Savitt had played and won his three early 1951 Cup matches, winning 9 of 10 sets, en route to leading the American team into the championship round against Australia. Allison Danzig, the senior American tennis writer, called him America's best hope for victory. American Davis Cup coach Frank Shields, however, did not permit him to compete against the Aussies whom, only months earlier, he had dominated at Wimbledon and in Australia. He had trounced Australia's top seed Ken McGregor in three straight sets to win at Wimbledon, and won the Australian Singles championship, becoming the first non-Aussie to win that title in 13 years. He had also defeated Australia's best other player, Frank Sedgman, 6–3, 2–6, 6–3, 6–1 in the same tournament. Ted Schroeder, who had lost all three of his Davis Cup matches while losing 9 out of 10 sets in the process the year before and who was in semi-retirement, was chosen by Shield instead. Five of the top ten players in the U.S. publicly accused Shield of "obvious prejudice" in his choosing the team. Without Savitt playing singles, and with Schroder losing two of his three matches, the United States lost the 1951 Davis Cup to Australia.
The controversy spilled over into the next year, when the 1951 national rankings were bitterly debated at the January 1952 U.S. Lawn Tennis Association annual meeting. Members of the Association's Eastern, New England, Southern, Florida, and Texas delegations, whose chief spokesman was Gardnar Mulloy, were in favor of Savitt being named the # 1 tennis player in the U.S. However, Frank Shields attacked Savitt in a "biting", "unprecedented" speech, which observers said swung the vote against Savitt. As it was reported by Time magazine, "the loudest talker was Frank Shields, non-playing captain of the losing U.S. Davis Cup team. Shields had ignored Savitt in the Davis Cup matches, had put his confidence in aging (30) Ted Schroeder ... who turned out to be the goat of the series. Shields was intent on keeping Savitt ranked ... at No. 3. Cried Shields: 'Never once in the past three months has Savitt looked like a champion. Not only that, but he was not the most cooperative player in the world while we were in Australia, and his sounding off brought discredit to the game. He was not a credit either as a player or a representative of America.'" Don McNeill, the 1940 U.S. champion, answered Shields's outburst by pointing out that players are ranked on their tennis ability, that personal prejudice should have nothing to do with ranking, and that Shields' remarks were "uncalled for". That met with "resounding applause" from the delegates. After the heated 5-hour session, one of the longest in U.S.L.T.A. history, President Russell Kingman called Shields's outburst "most unseemly." Australian Davis Cup team Harry Hopman called his arguments as to why Savitt should not be ranked # 1 "weak". Still, a never-before-required proxy vote was needed to decide the # 1 spot. Savitt was ranked the # 2 player in the U.S. by the U.S. Lawn Tennis Association, behind Vic Seixas and directly ahead of Tony Trabert.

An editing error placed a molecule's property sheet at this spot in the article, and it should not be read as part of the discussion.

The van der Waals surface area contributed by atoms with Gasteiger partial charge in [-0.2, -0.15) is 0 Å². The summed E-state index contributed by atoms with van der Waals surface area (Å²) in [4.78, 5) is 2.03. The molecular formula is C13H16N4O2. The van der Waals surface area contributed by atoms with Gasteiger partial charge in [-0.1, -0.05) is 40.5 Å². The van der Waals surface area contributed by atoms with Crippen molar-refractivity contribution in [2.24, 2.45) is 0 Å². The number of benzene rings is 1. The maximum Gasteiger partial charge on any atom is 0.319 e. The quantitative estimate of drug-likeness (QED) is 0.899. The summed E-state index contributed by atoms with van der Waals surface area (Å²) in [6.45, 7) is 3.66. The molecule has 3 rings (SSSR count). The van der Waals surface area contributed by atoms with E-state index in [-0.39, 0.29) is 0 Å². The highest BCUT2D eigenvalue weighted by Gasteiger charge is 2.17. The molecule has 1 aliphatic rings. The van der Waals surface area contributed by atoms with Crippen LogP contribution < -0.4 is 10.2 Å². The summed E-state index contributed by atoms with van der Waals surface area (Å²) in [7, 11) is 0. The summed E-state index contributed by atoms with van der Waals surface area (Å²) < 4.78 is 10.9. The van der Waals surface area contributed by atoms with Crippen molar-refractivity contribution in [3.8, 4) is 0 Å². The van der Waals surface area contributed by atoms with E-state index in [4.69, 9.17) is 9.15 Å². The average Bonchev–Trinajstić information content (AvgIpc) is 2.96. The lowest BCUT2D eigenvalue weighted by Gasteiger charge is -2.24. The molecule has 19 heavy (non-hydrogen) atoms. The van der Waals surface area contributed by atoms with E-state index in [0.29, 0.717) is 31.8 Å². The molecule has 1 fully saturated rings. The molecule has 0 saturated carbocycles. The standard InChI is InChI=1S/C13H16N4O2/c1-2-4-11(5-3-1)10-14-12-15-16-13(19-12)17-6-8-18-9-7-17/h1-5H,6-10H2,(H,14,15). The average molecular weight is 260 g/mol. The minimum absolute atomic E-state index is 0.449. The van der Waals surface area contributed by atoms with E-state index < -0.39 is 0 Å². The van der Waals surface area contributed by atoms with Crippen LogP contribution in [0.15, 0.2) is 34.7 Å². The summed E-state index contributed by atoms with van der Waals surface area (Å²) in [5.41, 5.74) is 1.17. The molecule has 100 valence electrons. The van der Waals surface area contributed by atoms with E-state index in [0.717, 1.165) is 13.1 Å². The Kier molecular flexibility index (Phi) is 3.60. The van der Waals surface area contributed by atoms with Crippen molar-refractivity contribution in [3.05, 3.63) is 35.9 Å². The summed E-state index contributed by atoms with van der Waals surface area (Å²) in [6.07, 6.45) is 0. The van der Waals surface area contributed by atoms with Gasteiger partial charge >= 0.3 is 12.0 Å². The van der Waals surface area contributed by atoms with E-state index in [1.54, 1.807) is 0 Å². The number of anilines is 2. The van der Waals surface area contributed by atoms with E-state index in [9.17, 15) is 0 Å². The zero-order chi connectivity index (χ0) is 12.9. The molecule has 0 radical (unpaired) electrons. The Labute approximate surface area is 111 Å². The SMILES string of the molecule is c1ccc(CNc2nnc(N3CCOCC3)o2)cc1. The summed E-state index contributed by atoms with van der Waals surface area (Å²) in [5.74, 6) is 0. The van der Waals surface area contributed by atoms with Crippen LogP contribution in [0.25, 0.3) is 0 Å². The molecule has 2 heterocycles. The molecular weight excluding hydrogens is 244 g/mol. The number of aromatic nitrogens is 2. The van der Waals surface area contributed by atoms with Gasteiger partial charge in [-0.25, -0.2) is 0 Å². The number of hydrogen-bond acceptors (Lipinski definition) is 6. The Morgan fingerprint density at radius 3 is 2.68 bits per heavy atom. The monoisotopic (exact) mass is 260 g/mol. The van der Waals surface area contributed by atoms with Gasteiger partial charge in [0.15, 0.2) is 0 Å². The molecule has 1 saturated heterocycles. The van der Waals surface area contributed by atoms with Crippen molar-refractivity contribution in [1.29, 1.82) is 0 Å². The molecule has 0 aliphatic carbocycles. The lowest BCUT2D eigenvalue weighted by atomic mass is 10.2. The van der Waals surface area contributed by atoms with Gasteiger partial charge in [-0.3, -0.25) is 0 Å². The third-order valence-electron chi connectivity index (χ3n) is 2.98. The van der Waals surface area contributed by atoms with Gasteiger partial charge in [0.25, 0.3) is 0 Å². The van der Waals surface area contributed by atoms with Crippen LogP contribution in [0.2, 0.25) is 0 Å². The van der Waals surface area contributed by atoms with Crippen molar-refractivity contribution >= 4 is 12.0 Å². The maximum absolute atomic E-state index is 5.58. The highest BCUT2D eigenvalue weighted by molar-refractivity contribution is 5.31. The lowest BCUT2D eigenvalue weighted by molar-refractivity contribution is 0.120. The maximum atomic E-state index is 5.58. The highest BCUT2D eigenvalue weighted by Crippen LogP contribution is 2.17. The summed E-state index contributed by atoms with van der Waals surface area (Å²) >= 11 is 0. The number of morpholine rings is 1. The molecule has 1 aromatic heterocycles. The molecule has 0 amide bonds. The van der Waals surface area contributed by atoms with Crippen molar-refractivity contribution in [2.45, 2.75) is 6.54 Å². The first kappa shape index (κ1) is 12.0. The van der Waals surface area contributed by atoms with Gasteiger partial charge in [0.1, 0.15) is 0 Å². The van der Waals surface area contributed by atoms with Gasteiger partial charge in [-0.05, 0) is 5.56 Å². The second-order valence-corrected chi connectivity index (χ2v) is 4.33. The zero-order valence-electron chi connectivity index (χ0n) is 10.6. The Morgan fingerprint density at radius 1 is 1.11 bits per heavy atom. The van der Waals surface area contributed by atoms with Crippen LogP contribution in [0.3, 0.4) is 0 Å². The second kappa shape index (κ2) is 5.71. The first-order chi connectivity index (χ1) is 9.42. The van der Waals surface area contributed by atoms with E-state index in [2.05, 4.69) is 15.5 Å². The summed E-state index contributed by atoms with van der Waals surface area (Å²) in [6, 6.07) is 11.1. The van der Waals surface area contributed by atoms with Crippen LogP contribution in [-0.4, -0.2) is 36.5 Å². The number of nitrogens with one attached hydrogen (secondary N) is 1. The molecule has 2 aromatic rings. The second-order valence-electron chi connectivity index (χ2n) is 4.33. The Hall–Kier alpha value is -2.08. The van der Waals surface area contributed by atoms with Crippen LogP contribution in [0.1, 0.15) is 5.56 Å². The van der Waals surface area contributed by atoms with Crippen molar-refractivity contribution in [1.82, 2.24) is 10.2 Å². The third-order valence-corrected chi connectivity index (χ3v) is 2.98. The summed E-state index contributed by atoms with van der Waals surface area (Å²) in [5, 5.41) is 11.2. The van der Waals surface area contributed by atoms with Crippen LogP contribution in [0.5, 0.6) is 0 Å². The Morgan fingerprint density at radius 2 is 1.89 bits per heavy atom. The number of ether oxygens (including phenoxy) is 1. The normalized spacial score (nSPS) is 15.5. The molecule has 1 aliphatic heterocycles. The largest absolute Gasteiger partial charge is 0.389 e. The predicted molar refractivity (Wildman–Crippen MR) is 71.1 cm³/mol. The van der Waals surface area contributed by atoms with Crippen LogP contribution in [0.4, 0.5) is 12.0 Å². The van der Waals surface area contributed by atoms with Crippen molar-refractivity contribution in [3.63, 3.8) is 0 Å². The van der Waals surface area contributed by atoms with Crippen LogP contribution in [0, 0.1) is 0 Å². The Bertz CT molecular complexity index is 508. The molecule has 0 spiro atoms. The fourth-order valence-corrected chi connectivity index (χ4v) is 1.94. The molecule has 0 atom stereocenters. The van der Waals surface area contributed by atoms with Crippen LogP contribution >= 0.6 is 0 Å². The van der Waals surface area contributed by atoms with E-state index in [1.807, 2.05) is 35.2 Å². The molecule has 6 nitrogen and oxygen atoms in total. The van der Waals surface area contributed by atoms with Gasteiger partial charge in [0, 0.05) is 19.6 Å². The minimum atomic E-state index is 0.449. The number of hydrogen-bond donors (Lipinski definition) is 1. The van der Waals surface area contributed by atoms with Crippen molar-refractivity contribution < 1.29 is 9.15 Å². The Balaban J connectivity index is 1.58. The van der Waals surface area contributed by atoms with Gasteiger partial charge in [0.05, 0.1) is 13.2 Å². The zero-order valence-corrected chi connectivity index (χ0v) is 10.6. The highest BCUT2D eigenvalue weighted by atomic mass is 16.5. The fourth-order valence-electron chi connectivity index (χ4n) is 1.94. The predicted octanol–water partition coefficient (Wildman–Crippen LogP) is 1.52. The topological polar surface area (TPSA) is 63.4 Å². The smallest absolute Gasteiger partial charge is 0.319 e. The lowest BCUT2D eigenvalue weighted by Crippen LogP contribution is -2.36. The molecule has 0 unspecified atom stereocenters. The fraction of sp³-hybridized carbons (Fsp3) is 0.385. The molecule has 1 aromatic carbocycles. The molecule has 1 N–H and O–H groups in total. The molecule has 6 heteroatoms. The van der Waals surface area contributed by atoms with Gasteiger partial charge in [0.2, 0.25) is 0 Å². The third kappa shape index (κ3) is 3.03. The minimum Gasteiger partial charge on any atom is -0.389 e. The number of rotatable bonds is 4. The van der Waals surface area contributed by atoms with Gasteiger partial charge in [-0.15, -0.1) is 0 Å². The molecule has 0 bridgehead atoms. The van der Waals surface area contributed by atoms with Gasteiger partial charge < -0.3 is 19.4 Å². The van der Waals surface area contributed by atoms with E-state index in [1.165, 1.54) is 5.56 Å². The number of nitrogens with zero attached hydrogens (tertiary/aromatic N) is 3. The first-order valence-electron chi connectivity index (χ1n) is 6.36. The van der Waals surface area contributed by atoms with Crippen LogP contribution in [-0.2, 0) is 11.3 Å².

In February 1952, a distraught Savitt announced that he would play only one more tournament, the National Indoor Championships, and then retire from tournament tennis—at age 25. As his farewell statement, Savitt won the championship.
Post-retirement tennis career
Savitt returned to the competitive tennis scene part-time in 1956, and though his limited tournament competition prevented him from receiving an official ranking, he was nonetheless considered the number one player in the United States. In 1958, Savitt moved back to New York for business reasons and launched a part-time comeback in tennis. That year, he won his second National Indoors title, and in 1961 he captured his third—while remaining a weekend player.
In 1981, he and his son, Robert, won the U.S. Father-Son doubles title.
Style of play
In his prime, Savitt was considered the greatest back-court player in the game, with the hardest ground strokes. He also had a booming serve. Savitt was also enormously competitive. His contemporaries described him as almost driven, a man who hated to lose.
Maccabiah Games; Israel
In 1961, he won gold medals in both singles and doubles (with Mike Franks) at the 1961 Maccabiah Games in Israel, the third-largest sporting event in the world. He was also very active in the Maccabi movement. Savitt in addition helped develop the Israel Tennis Centers, beginning in 1973. In 1998, he was the ITA overseas tennis director.
In his 2007 book The Big Book of Jewish Sports Heroes: An Illustrated Compendium of Sports History and The 150 Greatest Jewish Sports Stars, author Peter S. Horvitz ranked Savitt the 9th-greatest Jewish athlete of all time.
Halls of Fame
He was inducted into the International Tennis Hall of Fame in 1976. Savitt, who is Jewish, was also inducted into the International Jewish Sports Hall of Fame in 1979. He was inducted into the Intercollegiate Tennis Association Men's Collegiate Tennis Hall of Fame in 1986. Savitt was inducted into the National Jewish Sports Hall of Fame in 1998, and into the USTA Eastern Tennis Hall of Fame in 1999. He is also enshrined in the National Jewish American Sports Hall of Fame. He was inducted into the Cornell University Athletic Hall of Fame in 1978.